Daily Mail (London), May 20, 2011
Some chefs spend their lifetimes unsuccessfully slogging away to improve business.
But all it took for Reedy Creek Diner chef Greg Simons in Lexington, North Carolina, was to put up a controversial language sign and he’s seen his sales treble.
Mr Simons put up the ‘No speak English. No service’ sign in March and says he’s received great support–with some people asking for souvenir copies to take home .
‘All these calls I’ve gotten from outside the country and the U.S. have all been positive, saying things like “Good for you, don’t take it down”,’ he told My Fox 8.
Mr Simons took down the sign in March after receiving a deluge of complaints at the time from people concerned it may have been racist.
It was put up after a group were offended because staff could not speak Spanish.
But Mr Simons said: ‘Everybody’s money is green as far as I’m concerned. It’s a communication thing. Nobody here speaks another language other than English.’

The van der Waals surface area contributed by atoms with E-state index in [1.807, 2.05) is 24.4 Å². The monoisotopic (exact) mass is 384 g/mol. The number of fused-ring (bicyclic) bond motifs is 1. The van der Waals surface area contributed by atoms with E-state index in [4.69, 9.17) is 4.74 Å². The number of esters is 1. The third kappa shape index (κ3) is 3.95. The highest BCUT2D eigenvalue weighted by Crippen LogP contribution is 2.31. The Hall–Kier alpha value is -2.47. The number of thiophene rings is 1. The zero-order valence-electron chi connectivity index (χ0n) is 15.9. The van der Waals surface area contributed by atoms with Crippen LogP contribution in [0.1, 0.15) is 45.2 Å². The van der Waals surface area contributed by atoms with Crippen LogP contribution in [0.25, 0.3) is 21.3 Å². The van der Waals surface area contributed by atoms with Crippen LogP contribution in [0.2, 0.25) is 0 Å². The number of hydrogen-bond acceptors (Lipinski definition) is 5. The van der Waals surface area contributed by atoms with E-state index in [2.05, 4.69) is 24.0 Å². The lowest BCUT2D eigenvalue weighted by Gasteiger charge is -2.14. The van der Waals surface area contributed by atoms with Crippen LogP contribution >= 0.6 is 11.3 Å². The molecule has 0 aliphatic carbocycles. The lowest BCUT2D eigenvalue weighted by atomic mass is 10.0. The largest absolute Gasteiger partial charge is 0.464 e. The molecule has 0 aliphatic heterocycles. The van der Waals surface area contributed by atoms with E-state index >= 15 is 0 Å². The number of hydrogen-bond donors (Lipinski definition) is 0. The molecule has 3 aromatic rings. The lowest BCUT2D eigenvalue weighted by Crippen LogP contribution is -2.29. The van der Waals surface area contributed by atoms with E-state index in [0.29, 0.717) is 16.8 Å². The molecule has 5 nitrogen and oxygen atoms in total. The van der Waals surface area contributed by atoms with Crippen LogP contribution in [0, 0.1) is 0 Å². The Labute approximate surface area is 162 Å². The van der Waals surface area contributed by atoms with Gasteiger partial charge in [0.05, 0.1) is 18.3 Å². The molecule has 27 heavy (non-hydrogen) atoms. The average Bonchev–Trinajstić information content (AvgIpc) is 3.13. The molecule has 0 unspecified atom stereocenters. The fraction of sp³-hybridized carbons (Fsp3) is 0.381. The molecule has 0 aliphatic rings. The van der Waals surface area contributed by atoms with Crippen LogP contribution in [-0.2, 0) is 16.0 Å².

In fact, the sign has received so much attention that he has added a list of additional languages and makes photocopies for customers wanting to take one away.
The sign was originally in Spanish, French, Russian, Irish and German, but Mr Simons said he put it up because of an issue with a group of Hispanic customers.
Now he claims to have even had visits from people speaking foreign languages who come along with an interpreter.
One of the positive messages of support he has received said: ‘A common language is a unifier – you did nothing wrong, Mr Simons. Best wishes to you!’
‘I’m saddened by the fact that someone might want to see a negative than a positive it’s just how you look at things,’ he said.
Mr Simons began working at the Reedy Creek Diner in November 2009 before buying it eight months later but had a few ‘problems’ with Spanish-speaking customers.
A brick was thrown through a window shortly after he put the sign up, which also said: ‘God bless America and all who those who protect and serve our great country.’
Hispanic or Latino people make up 8 per cent of North Carolina’s population, and last year’s 111 per cent increase was the state’s biggest ethnic group rise in a decade.